Medications To Avoid During Migraine In Lactating Mothers:

If you are expecting and you suffer from migraine, you need to avoid medications like:

  • Painkillers such as Aspirin
  • Ergotamine
  • Antihistamines

Preventing Migraine In Lactating Mothers:

Here are some simple tips to prevent migraine during lactation:

  • Exercise Regularly:

Excessive stress and an unbalanced lifestyle can trigger migraines in lactating moms. Light exercises like yoga or walking help release stress hormones from the body and prevent migraine headaches.

  • Avoid Triggers:

Migraine often occurs due to loud music or food odor. Try to stay in a peaceful environment and avoid consuming spicy or caffeinated food products.

  • Rest:

Sleep deprivation or disturbed sleep patterns can elevate the symptoms of migraines while breastfeeding. It is advisable to take adequate rest during lactation. Take short naps throughout the day and keep your mind relaxed and stress-free.

You can easily deal with migraine by following a well-balanced diet.

Migraine during breastfeeding might disrupt your everyday lifestyle and increase discomfort. You may experience headaches, irritability, neck stiffness, blurred vision, etc. Migraines in nursing mothers may occur due to hormonal changes, sleep deprivation, or stress. The condition may be more discomforting because lactating women have lesser choices in medicines. If you are dealing with a migraine during breastfeeding, talk to your doctor. They may prescribe Ibuprofen, morphine, Tylenol, or other safe options for your baby. However, the best way to deal with migraines is by exercising regularly and resting enough.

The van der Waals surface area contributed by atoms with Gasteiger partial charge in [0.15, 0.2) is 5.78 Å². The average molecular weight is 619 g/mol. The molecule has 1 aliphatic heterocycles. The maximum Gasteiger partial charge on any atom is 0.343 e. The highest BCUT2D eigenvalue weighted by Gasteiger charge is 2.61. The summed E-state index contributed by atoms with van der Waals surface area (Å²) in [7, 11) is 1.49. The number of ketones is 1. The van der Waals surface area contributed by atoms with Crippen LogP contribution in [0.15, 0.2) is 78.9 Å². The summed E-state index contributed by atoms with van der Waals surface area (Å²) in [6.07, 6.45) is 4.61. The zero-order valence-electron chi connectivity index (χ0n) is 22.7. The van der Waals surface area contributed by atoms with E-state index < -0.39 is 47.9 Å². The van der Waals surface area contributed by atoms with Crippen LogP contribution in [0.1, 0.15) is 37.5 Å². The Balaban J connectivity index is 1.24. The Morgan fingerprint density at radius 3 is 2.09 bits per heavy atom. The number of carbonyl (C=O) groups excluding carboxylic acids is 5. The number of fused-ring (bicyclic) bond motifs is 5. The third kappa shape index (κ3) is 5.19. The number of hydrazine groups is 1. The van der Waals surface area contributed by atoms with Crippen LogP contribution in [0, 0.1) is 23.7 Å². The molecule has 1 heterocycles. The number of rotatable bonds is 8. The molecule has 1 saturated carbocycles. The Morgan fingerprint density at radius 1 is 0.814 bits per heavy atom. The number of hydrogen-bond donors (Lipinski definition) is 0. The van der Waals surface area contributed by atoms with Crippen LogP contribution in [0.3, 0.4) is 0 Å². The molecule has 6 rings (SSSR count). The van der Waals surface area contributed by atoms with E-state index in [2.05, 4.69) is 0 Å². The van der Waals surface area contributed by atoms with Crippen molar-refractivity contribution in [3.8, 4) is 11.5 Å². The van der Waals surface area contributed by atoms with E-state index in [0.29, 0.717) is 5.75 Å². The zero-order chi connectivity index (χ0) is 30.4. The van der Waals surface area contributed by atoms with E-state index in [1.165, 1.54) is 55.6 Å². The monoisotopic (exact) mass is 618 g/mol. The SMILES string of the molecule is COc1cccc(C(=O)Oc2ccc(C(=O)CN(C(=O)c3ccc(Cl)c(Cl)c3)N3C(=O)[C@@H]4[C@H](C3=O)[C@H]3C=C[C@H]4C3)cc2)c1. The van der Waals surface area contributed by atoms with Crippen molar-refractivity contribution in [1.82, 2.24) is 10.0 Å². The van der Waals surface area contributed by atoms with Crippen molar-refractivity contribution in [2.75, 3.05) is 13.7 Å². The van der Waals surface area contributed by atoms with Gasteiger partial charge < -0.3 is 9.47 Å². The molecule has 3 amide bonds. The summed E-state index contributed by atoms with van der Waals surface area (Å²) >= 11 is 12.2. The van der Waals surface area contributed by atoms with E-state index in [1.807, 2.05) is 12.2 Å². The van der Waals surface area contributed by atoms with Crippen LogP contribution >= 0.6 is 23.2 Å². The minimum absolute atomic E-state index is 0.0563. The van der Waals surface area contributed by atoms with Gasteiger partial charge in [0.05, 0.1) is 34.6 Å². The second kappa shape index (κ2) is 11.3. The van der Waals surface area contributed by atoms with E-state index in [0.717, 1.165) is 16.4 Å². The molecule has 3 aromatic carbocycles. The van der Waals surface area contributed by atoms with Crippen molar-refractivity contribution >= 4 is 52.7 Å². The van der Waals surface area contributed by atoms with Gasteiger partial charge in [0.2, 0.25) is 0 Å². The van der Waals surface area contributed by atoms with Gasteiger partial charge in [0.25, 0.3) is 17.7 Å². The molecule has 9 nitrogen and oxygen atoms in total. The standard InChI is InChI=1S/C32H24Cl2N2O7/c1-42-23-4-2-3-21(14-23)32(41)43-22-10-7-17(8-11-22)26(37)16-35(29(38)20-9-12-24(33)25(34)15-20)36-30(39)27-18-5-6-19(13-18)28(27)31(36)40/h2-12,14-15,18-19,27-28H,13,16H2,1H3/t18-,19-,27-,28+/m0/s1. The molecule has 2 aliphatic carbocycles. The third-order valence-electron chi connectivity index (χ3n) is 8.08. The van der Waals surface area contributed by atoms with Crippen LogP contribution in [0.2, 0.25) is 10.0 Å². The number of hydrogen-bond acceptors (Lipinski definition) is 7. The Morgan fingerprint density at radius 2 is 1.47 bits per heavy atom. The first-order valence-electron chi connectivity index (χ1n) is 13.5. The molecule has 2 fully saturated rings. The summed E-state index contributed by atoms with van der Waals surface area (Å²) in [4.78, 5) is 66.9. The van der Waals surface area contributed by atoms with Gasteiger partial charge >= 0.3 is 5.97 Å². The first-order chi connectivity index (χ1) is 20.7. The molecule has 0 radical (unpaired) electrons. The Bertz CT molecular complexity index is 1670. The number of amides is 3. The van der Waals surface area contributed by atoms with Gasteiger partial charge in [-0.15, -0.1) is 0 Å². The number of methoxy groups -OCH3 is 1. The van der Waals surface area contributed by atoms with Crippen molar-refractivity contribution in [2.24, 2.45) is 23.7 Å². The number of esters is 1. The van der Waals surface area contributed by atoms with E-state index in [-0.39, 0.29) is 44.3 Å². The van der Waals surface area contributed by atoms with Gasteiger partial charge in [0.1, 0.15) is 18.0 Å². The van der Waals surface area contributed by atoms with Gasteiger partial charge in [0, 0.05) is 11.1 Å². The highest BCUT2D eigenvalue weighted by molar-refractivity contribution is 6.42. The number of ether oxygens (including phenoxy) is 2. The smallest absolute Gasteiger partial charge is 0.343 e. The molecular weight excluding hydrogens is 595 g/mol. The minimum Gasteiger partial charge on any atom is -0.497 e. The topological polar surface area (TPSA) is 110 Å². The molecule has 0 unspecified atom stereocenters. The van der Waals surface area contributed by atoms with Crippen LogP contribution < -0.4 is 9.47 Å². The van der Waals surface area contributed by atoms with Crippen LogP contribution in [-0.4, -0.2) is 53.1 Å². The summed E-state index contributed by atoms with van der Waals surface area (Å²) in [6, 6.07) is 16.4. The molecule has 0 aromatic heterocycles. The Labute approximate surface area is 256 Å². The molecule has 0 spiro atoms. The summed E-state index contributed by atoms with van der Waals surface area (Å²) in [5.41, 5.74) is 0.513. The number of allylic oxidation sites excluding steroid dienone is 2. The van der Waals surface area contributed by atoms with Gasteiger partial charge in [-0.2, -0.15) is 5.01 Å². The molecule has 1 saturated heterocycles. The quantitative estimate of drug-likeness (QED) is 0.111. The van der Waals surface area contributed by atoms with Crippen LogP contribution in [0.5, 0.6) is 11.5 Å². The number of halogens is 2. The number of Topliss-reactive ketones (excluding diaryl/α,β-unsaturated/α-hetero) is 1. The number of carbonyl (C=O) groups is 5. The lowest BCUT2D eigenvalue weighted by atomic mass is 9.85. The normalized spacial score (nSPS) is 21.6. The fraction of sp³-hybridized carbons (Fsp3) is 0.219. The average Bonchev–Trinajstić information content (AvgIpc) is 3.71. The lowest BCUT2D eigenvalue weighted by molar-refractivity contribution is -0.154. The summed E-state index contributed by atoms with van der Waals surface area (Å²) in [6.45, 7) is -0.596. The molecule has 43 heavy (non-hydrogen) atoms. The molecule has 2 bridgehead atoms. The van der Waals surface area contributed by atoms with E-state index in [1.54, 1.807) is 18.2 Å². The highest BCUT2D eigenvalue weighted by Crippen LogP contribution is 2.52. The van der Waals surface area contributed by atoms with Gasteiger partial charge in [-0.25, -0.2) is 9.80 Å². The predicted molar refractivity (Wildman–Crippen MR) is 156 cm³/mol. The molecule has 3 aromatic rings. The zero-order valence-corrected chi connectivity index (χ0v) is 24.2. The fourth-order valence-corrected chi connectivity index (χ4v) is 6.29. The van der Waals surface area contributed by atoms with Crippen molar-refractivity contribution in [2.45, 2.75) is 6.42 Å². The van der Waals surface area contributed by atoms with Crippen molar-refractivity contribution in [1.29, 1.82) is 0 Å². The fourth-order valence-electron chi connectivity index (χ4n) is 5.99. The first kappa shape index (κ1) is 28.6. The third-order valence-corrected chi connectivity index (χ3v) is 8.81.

Frequently Asked Questions

1. Are postpartum migraines common?

Yes. Postpartum migraines are a common occurrence. Around one in four women are likely to have migraine within two weeks after childbirth, and almost half of them experience migraine attacks in their first month of delivery (5).

2. When should I go to the hospital for a migraine?

If you are experiencing severe symptoms of migraine accompanied by neck stiffness, vision disturbances, and troubled speaking, you should visit the doctor immediately (6).

3. How long do postpartum migraines last?

Postpartum migraines usually go away within five to six weeks post-delivery.

4. Can migraines affect milk supply?

There are no studies that indicate postpartum migraines affect the breast milk supply.

References:

MomJunction's articles are written after analyzing the research works of expert authors and institutions. Our references consist of resources established by authorities in their respective fields. You can learn more about the authenticity of the information we present in our editorial policy.
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Morgan Jackson

(BSN, RN, IBCLC)
Morgan Jackson is a Registered Nurse, IBCLC, mother of two adventurous boys, and wife to a loving husband! She feels privileged to be able to serve other mothers as they navigate infant feeding and early motherhood. Morgan is the owner of Prepared Beginnings Lactation, a holistic lactation practice supporting moms who feel stuck, hopeless, or frustrated with their infant feeding... more

Jessica Albert

Jessica Albert is a passionate writer who seeks to connect with her readers through wit and charm. Her work aims to invoke curiosity and keep the readers engaged through and through. She has prior experience working with magazines and e-commerce establishments as a content marketer and editor. Being a mother herself, she puts all her knowledge into creating content about... more